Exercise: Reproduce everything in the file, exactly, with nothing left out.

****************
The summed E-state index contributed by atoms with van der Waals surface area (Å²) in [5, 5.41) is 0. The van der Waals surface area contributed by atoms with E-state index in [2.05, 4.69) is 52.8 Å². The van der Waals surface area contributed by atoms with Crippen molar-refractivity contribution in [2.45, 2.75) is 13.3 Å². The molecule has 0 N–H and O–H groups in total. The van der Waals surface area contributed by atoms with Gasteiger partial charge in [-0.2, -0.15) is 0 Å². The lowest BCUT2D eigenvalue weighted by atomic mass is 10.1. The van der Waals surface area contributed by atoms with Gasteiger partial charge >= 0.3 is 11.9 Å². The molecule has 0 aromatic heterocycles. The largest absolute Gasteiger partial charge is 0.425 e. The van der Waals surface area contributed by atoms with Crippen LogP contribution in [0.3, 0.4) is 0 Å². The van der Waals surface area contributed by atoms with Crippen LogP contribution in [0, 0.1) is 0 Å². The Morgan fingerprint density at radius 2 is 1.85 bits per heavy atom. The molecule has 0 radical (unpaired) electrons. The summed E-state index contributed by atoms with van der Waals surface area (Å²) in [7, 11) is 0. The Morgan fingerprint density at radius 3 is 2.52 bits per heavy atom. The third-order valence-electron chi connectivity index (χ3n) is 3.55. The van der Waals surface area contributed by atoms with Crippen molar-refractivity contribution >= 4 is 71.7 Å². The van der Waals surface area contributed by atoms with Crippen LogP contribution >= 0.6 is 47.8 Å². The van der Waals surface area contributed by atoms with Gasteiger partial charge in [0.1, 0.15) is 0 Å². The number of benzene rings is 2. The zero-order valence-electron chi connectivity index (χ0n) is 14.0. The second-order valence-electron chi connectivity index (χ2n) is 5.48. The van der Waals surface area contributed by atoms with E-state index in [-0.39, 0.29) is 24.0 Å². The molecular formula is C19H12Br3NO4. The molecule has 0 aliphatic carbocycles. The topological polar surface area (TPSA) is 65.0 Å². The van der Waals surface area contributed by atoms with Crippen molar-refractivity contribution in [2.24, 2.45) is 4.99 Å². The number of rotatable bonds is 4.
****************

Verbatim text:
The summed E-state index contributed by atoms with van der Waals surface area (Å²) in [5, 5.41) is 0. The van der Waals surface area contributed by atoms with E-state index in [2.05, 4.69) is 52.8 Å². The van der Waals surface area contributed by atoms with Crippen molar-refractivity contribution in [2.45, 2.75) is 13.3 Å². The molecule has 0 N–H and O–H groups in total. The van der Waals surface area contributed by atoms with Gasteiger partial charge in [-0.2, -0.15) is 0 Å². The lowest BCUT2D eigenvalue weighted by atomic mass is 10.1. The van der Waals surface area contributed by atoms with Gasteiger partial charge >= 0.3 is 11.9 Å². The molecule has 0 aromatic heterocycles. The largest absolute Gasteiger partial charge is 0.425 e. The van der Waals surface area contributed by atoms with Crippen LogP contribution in [0.3, 0.4) is 0 Å². The van der Waals surface area contributed by atoms with Crippen LogP contribution in [0, 0.1) is 0 Å². The Morgan fingerprint density at radius 2 is 1.85 bits per heavy atom. The molecule has 0 radical (unpaired) electrons. The summed E-state index contributed by atoms with van der Waals surface area (Å²) in [7, 11) is 0. The Morgan fingerprint density at radius 3 is 2.52 bits per heavy atom. The third-order valence-electron chi connectivity index (χ3n) is 3.55. The van der Waals surface area contributed by atoms with Crippen molar-refractivity contribution >= 4 is 71.7 Å². The van der Waals surface area contributed by atoms with Crippen LogP contribution >= 0.6 is 47.8 Å². The van der Waals surface area contributed by atoms with Gasteiger partial charge in [0.1, 0.15) is 0 Å². The number of benzene rings is 2. The zero-order valence-electron chi connectivity index (χ0n) is 14.0. The second-order valence-electron chi connectivity index (χ2n) is 5.48. The van der Waals surface area contributed by atoms with E-state index in [-0.39, 0.29) is 24.0 Å². The molecular formula is C19H12Br3NO4. The molecule has 0 aliphatic carbocycles. The topological polar surface area (TPSA) is 65.0 Å². The van der Waals surface area contributed by atoms with Crippen molar-refractivity contribution in [2.24, 2.45) is 4.99 Å². The number of rotatable bonds is 4.